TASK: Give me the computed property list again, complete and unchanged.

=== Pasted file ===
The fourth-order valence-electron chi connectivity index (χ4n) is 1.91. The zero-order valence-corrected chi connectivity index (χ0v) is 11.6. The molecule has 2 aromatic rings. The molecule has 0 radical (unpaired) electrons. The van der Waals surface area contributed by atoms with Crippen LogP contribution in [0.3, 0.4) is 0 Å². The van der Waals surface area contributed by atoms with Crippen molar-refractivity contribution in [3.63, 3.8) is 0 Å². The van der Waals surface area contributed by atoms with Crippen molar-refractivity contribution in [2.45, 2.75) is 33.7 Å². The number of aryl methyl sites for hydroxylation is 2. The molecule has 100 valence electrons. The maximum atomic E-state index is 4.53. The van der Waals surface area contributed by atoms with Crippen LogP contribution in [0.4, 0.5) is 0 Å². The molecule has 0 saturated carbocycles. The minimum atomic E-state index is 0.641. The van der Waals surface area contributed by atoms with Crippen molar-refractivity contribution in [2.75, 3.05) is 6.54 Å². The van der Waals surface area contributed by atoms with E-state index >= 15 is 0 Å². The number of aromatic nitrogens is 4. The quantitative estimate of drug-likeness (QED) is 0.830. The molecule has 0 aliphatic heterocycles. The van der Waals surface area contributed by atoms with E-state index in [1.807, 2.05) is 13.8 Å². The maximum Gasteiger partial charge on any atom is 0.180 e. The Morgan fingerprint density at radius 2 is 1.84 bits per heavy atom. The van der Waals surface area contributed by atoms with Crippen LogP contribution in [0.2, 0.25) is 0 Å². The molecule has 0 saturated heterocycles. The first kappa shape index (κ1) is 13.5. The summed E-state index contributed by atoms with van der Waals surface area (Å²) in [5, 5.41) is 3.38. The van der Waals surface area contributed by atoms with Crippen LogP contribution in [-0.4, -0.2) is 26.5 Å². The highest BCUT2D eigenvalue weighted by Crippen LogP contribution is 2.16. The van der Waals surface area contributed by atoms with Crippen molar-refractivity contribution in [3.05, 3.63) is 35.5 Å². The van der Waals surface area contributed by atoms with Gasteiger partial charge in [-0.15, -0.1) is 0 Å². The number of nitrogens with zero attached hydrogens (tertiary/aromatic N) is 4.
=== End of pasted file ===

The fourth-order valence-electron chi connectivity index (χ4n) is 1.91. The zero-order valence-corrected chi connectivity index (χ0v) is 11.6. The molecule has 2 aromatic rings. The molecule has 0 radical (unpaired) electrons. The van der Waals surface area contributed by atoms with Crippen LogP contribution in [0.3, 0.4) is 0 Å². The van der Waals surface area contributed by atoms with Crippen molar-refractivity contribution in [3.63, 3.8) is 0 Å². The van der Waals surface area contributed by atoms with Crippen molar-refractivity contribution in [2.45, 2.75) is 33.7 Å². The number of aryl methyl sites for hydroxylation is 2. The molecule has 100 valence electrons. The maximum atomic E-state index is 4.53. The van der Waals surface area contributed by atoms with Crippen LogP contribution in [0.4, 0.5) is 0 Å². The molecule has 0 saturated carbocycles. The minimum atomic E-state index is 0.641. The van der Waals surface area contributed by atoms with Crippen molar-refractivity contribution in [2.75, 3.05) is 6.54 Å². The van der Waals surface area contributed by atoms with E-state index >= 15 is 0 Å². The number of aromatic nitrogens is 4. The quantitative estimate of drug-likeness (QED) is 0.830. The molecule has 0 aliphatic heterocycles. The van der Waals surface area contributed by atoms with E-state index in [1.807, 2.05) is 13.8 Å². The maximum Gasteiger partial charge on any atom is 0.180 e. The Morgan fingerprint density at radius 2 is 1.84 bits per heavy atom. The van der Waals surface area contributed by atoms with Crippen LogP contribution in [0.2, 0.25) is 0 Å². The molecule has 0 saturated heterocycles. The first kappa shape index (κ1) is 13.5. The summed E-state index contributed by atoms with van der Waals surface area (Å²) in [5, 5.41) is 3.38. The van der Waals surface area contributed by atoms with Crippen LogP contribution in [-0.4, -0.2) is 26.5 Å². The highest BCUT2D eigenvalue weighted by Crippen LogP contribution is 2.16. The van der Waals surface area contributed by atoms with Crippen molar-refractivity contribution in [3.05, 3.63) is 35.5 Å². The van der Waals surface area contributed by atoms with Gasteiger partial charge in [-0.15, -0.1) is 0 Å². The number of nitrogens with zero attached hydrogens (tertiary/aromatic N) is 4.